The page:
That being said, if you want a device which is great to learn on, and is affordable, the Zoom H4n might just be right for you.

You can always sell it later down the line when you want to upgrade. If taken care of, it shouldn’t lose too much of its value.

Wind Protection

When it comes to hand-held recorders, they do tend to come with some form of wind protection, often in the form of a foam cover for the microphones. Whilst this does help to some degree indoors, if you want to do any sort of work outdoors, you will need to purchase wind protection.

Whilst the Sony PCM-D100 does provide you with a really good windshield out of the box, there are alternatives out there, and each affect your audio in different ways. Here is a YouTube video by Paul Virostek, demonstrating the difference between the Sony PCM-D100 windjammer, and the equivalent which Rycote makes.

It is important to specify that you shouldn’t try to save money on your windshields, as a cheaply made one will adversely affect the sound of your recordings. In other words, a cheap windshield will muffle the recording, which might make it unusable.

Companies like Rycote make excellent products, including the Sony PCM-D100 windjammer, Zoom H6 windjammer, and the Zoom H4n windjammer.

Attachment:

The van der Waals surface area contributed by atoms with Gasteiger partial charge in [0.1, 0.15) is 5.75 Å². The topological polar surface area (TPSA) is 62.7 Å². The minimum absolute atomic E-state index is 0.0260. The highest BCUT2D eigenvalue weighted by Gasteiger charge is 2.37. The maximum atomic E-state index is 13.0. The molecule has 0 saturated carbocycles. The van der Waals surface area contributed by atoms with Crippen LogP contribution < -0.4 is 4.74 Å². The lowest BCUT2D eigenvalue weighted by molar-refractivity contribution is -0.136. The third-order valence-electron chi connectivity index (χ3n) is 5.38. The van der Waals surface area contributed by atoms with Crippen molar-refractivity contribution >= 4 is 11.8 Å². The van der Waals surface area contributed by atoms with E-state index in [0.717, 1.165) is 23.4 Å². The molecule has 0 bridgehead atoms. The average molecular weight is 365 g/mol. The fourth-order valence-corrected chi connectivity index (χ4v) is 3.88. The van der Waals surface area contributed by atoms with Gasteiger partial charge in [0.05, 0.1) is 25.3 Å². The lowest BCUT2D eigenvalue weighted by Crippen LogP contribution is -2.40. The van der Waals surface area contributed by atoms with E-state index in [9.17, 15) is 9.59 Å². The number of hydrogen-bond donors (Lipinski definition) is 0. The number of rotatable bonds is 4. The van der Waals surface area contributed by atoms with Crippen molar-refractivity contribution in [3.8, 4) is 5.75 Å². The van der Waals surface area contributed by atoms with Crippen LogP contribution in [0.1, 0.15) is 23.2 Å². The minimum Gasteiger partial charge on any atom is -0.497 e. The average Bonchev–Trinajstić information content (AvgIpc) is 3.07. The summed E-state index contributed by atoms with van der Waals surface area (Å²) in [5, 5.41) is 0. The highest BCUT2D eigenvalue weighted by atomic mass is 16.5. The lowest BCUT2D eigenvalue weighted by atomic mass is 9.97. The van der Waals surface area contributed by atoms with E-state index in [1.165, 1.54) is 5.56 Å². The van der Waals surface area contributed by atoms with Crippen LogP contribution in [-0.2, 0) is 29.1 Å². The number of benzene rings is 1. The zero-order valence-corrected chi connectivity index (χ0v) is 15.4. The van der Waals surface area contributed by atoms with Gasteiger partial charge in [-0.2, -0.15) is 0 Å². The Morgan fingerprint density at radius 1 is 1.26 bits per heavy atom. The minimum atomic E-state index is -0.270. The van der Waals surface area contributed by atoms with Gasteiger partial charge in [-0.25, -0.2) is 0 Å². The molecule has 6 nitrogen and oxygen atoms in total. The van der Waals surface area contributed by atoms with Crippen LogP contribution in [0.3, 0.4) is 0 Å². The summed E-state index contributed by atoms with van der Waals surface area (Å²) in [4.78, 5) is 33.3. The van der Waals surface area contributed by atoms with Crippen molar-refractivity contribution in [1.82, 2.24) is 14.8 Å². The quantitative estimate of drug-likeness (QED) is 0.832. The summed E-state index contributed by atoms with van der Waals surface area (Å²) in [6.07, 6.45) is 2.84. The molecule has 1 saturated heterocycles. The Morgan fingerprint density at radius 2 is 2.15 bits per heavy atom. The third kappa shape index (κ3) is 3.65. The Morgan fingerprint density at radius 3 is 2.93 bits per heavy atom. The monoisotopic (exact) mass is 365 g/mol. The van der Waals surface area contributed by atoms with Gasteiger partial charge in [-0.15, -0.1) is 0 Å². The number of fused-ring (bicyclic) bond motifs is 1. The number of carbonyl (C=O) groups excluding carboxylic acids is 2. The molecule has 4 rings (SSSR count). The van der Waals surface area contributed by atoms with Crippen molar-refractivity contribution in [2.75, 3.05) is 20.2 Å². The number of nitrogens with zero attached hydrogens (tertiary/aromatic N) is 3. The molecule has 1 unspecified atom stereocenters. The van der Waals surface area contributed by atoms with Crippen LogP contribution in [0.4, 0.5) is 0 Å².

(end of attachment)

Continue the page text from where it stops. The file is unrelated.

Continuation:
When handling the devices, you introduce noise into the recordings. Even if you try to stay completely still, some amount of noise will be introduced, making it a nightmare to edit out later on, or even rendering the recording useless.

To that effect, Rycote has a series of products aimed at this, and they include the windjammers mentioned above bundled with them. They make a shockmount for the Sony PCM-D100, one for the Zoom H6, and also one for the Zoom H4n.

Microphone and Recorder

Once you have decided which recorder you would like, it’s time to consider some microphones. Honestly, if you want quality for a relatively low price, Rode is probably the way to go.

Rode NTG-2

Rode makes the NTG series of shotgun microphones. I personally have and use the Rode NTG-2 all the time, and I love it. I’ve traveled with it, used it for years, and it still works. It’s hard as nails, sounds great, and it also looks really cool.

What more could you want?

Additionally, here is a demo for Shimmering Shards, a library recorded using the Rode NTG-2, and the Tascam DR-60DmkII.

Wind Protection and Shock Mounts

When handing such a microphone, you will inevitably need some kind of shock mount, in order to stop vibrations and handling noise from polluting your recordings. You will also need some sort of wind protection, as you will inevitably end up recording outside.